Week in Review: Sept. 23

shutterstock_184172777The Week in Review provides an overview of the past week’s top health care content, including industry news and trends, Mayo Clinic and Mayo Medical Laboratories news, and upcoming events.

Industry News

When Blind People Do Algebra, the Brain’s Visual Areas Light Up

People born without sight appear to solve math problems using visual areas of the brain. A functional MRI study of 17 people blind since birth found that areas of visual cortex became active when the participants were asked to solve algebra problems, a team from Johns Hopkins reports in the Proceedings of the National Academy of Sciences. Via NPR.

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New Muscular Dystrophy Drug Wins FDA Approval, but Questions Linger

Tentative approval has been granted by federal regulators for the first muscular dystrophy drug. The approval follows an intense public campaign from patients and doctors who pushed for the largely unproven medication. The approval comes nearly five months after the Food and Drug Administration and a panel of outside advisers panned the drug, saying there was little evidence that it helped. But regulators faced a public backlash from patients’ families, politicians and physicians. The FDA cleared Sarepta Therapeutics’ Exondys 51 for a rare form of Duchenne muscular dystrophy, a deadly inherited disease that affects boys. It’s the first FDA approval for the degenerative condition, which causes muscle weakness, loss of movement, and eventually death. Via CBS News.

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Want a Zika Test? It’s Not Easy

As worries about the spread of the virus in the United States continue to mount, public health department labs in Florida and New York City are running at or close to capacity, while private commercial labs have won emergency approval to run Zika tests and have ramped up their testing capacity. That’s because the Centers for Disease Control and Prevention has issued strict guidelines about who should be tested, giving priority to pregnant women with possible exposure to Zika and people with Zika-like symptoms. Already public health officials in Florida say they face a backlog of tests for pregnant women, some of whom may be waiting to make decisions about whether to have abortions if they test positive. But the CDC’s testing policy largely ignores a sizable subgroup of women and men also at risk — those who are trying to conceive but fear they have been exposed to Zika. Via NY Times.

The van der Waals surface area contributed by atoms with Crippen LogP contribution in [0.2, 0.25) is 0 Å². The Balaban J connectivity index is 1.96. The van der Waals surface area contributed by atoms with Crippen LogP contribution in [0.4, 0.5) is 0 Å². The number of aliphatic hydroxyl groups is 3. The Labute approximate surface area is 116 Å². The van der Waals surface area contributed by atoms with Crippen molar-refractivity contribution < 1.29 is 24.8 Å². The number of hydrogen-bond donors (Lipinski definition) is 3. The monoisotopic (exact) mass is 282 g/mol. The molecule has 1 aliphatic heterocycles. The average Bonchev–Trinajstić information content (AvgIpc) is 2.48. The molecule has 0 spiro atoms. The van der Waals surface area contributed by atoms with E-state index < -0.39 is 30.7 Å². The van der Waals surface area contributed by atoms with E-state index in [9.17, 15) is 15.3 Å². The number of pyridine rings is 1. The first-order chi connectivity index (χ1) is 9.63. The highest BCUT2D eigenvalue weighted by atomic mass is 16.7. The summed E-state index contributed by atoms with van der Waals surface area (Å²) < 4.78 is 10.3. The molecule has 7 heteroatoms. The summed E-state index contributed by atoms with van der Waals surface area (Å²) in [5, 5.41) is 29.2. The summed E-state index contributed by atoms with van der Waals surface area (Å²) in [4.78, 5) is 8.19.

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Zika’s Persistence in the Eye May Play a Role in Spreading the Virus, Study Finds

Researchers have found that the Zika virus can live in eyes, and research in mice may help explain why some Zika patients develop eye disease, including a condition that can lead to permanent vision loss. In a study published in Cell Reports, researchers from Washington University School of Medicine in St. Louis describe the effect of Zika virus infections in the eyes of mouse fetuses, newborns and adults. The study suggests that the eye could be a reservoir for the virus. Eye infection raises the possibility that people could become infected with Zika through contact with tears from infected people, they said. Via Washington Post.

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What We Know About Drug Studies is About to Change

The U.S. Department of Health and Human Services and the National Institutes of Health said that while clinical trials have improved over the years, scientists conducting the research need to be held accountable so that the public can have timely access to clinical trials in progress and their final results – whether the findings are positive or negative. The problem, they said, is that when a study’s results are disappointing – a promising new drug formula turns out not to work the way its developers hoped, or people experience unacceptable side effects, for example – the findings were often swept under the rug and not published. To make this happen, HHS is issuing a final rule with requirements on how and when researchers should register clinical trial information and submit results to ClinicalTrials.gov, a public online portal where anyone can go to read up on current clinical trials. Via CBS News.